How to buy a business with no money
Purchasing property with empty pockets can be tricky but it’s not impossible.
There are ways to do so but experts advise it is riskier, and more dangerous, and requires looking outside the box for possibilities and opportunities.
Read on for our guide to getting the best out of your scarce funds.
Can you start a business with no money?
Finance Brokers Association of Australia managing director, Peter White, advised short-on-cash buyers to consider raising capital via vendor or seller financing, ‘non-bank’ financial institutions, private investors and residential property equity.
REA Group economist Anne Flaherty also said crowdfunding was a good possibility.
Starting a business with no money
Mr White believes his list of suggestions could give buyers the capital necessary to back their new business, especially in the crucial first 12 months.
“Going in under-capitalised is very dangerous especially as with all new business ventures, there’s a period of time before you actually generate profit,” he said.
“You’ve got to be able to sustain yourself for the first 12 months or even longer.”
REA Group economist Anne Flaherty said low-cash buyers should also consider long term interest rates and ensure they can service their debt at a higher interest, if necessary.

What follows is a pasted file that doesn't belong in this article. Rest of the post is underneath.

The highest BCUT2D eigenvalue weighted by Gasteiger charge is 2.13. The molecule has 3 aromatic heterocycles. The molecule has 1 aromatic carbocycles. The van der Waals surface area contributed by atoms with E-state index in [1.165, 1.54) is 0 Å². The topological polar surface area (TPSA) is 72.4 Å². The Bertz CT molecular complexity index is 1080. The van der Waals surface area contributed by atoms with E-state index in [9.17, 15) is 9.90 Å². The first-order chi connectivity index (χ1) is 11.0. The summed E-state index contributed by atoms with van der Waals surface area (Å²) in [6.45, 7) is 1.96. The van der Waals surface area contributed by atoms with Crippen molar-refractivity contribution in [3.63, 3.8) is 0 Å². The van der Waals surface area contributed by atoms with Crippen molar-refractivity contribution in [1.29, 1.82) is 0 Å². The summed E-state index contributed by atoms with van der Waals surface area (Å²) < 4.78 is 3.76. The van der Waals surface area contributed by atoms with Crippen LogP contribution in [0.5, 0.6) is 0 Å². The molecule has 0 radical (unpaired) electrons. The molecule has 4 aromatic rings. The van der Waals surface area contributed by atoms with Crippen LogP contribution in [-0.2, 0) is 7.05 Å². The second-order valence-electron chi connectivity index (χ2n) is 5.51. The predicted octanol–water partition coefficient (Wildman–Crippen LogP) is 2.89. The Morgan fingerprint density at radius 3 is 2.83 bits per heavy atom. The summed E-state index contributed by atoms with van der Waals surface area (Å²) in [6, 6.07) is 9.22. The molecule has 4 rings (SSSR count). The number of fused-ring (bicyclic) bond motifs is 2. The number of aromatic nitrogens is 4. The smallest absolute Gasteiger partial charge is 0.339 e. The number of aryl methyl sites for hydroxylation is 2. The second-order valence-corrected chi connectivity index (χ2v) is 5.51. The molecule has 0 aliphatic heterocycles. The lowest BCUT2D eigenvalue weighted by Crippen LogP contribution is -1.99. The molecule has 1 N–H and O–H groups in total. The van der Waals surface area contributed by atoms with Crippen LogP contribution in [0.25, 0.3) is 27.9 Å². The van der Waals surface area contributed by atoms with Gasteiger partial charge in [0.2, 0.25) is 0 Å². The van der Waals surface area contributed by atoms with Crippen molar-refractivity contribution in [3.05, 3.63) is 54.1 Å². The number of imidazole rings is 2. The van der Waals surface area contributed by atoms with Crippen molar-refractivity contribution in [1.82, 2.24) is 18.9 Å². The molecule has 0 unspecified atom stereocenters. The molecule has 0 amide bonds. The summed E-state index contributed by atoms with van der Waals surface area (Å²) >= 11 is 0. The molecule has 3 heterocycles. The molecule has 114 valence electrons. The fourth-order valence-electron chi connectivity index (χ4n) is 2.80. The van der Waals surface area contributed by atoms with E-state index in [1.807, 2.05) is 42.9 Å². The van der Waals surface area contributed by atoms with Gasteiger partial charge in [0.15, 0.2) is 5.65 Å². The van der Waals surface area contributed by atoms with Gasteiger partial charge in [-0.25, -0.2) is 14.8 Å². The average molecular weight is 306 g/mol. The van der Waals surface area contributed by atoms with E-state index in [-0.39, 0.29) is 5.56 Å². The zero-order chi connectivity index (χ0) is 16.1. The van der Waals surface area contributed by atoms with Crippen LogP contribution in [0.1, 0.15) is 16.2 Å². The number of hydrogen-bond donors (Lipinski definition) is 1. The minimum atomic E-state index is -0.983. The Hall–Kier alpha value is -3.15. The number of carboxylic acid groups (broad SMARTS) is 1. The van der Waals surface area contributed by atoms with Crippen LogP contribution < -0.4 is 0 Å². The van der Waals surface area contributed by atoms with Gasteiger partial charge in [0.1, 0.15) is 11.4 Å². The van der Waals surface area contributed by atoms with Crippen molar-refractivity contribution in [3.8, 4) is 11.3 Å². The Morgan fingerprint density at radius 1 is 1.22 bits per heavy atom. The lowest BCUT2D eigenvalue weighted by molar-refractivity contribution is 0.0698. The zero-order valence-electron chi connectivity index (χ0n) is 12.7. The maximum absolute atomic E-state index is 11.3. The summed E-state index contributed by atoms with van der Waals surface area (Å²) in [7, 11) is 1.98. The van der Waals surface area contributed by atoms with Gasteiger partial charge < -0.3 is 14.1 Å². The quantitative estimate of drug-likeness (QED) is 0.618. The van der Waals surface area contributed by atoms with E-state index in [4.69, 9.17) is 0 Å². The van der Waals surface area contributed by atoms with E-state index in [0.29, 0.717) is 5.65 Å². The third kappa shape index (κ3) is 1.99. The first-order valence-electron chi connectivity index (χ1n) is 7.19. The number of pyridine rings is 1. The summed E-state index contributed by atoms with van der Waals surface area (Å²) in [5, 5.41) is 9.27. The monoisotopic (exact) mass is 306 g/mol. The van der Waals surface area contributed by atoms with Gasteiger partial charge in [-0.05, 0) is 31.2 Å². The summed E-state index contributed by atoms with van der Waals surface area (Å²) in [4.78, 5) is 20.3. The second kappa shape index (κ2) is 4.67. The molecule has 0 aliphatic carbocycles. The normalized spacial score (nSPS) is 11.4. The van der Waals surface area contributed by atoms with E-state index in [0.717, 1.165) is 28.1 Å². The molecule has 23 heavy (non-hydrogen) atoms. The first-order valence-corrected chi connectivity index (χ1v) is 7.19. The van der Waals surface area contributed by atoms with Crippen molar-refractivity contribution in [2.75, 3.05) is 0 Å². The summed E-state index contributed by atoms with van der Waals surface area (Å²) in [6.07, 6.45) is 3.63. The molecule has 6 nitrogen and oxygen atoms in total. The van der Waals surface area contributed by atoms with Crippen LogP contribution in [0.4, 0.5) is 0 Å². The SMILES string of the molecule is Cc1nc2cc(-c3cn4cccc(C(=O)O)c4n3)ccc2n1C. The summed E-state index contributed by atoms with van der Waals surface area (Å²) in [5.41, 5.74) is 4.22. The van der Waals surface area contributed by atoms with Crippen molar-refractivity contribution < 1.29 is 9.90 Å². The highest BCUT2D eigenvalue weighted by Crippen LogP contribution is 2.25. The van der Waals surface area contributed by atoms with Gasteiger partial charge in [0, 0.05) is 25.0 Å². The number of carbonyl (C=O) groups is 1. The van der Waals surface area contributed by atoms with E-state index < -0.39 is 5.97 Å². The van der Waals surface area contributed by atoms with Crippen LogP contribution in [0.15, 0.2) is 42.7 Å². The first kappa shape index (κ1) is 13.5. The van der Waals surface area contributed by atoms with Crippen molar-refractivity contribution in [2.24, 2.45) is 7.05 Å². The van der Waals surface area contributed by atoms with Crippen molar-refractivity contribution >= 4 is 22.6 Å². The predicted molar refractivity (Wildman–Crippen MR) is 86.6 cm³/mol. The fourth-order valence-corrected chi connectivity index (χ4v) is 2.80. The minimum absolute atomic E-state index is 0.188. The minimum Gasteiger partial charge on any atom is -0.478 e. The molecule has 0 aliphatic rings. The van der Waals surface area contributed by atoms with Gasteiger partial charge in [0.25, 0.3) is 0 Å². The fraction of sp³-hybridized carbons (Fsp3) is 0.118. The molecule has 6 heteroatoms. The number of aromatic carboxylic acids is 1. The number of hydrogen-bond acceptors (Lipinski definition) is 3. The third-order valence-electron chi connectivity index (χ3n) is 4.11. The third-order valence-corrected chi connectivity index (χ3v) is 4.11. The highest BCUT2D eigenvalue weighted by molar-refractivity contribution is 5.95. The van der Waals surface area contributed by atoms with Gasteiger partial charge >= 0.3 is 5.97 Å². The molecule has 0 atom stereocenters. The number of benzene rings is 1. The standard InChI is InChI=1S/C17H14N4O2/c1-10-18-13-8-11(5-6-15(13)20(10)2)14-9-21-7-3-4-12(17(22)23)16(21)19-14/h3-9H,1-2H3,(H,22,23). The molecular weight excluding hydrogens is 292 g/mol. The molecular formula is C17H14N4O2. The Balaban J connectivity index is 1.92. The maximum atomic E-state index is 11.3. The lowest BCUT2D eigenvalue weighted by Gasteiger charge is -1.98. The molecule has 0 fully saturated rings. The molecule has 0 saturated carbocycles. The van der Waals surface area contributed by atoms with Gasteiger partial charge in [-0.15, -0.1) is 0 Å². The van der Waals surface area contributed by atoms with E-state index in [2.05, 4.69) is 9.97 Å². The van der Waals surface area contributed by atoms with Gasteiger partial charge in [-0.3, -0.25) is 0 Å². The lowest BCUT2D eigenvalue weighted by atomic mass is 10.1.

Long term credit scores should also be considered.
“If you’re taking out debt to fund your business and then get into trouble and end up having to pay that debt [on a business that has closed down], this will have major consequences on your credit score,” she said.
“This will then impact your ability to borrow in the future.”
Despite the risks, Mr White said it was possible for first-time commercial buyers to complete a purchase without cash.
“You can do it without money but you’ve just got to do it with your eyes open and with the right amount of work, while understanding there are multiple options,” he said.
“If you’re getting into a new business, these options are worth exploring to see what makes sense.”
According to Mr White, this leverage is an ideal option for hard-up business buyers.
As the name suggests, this option sees the vendor agreeing to put off the full property payment for an agreed time rather than receive a lump sum on purchase.
Organising these special terms with the vendor can include utilising an asset you already own to cover at least some of your lack of capital and cash.
Be warned that regardless of these terms, finance situations will still see the vendors as having a direct financial interest in the business.
Vendor finance purchases can also effectively be higher than a lump sum payment as the vendor may receive interest on payments, along with tax breaks and business asset depreciations.
Residential property equity
Equity is the difference between a home’s current market value and the owner’s mortgage balance.
For example, a home worth $350,000 with $200,000 still owed on the mortgage has equity of $150,000.
This figure can typically be used as a deposit to buy a property, car or holiday.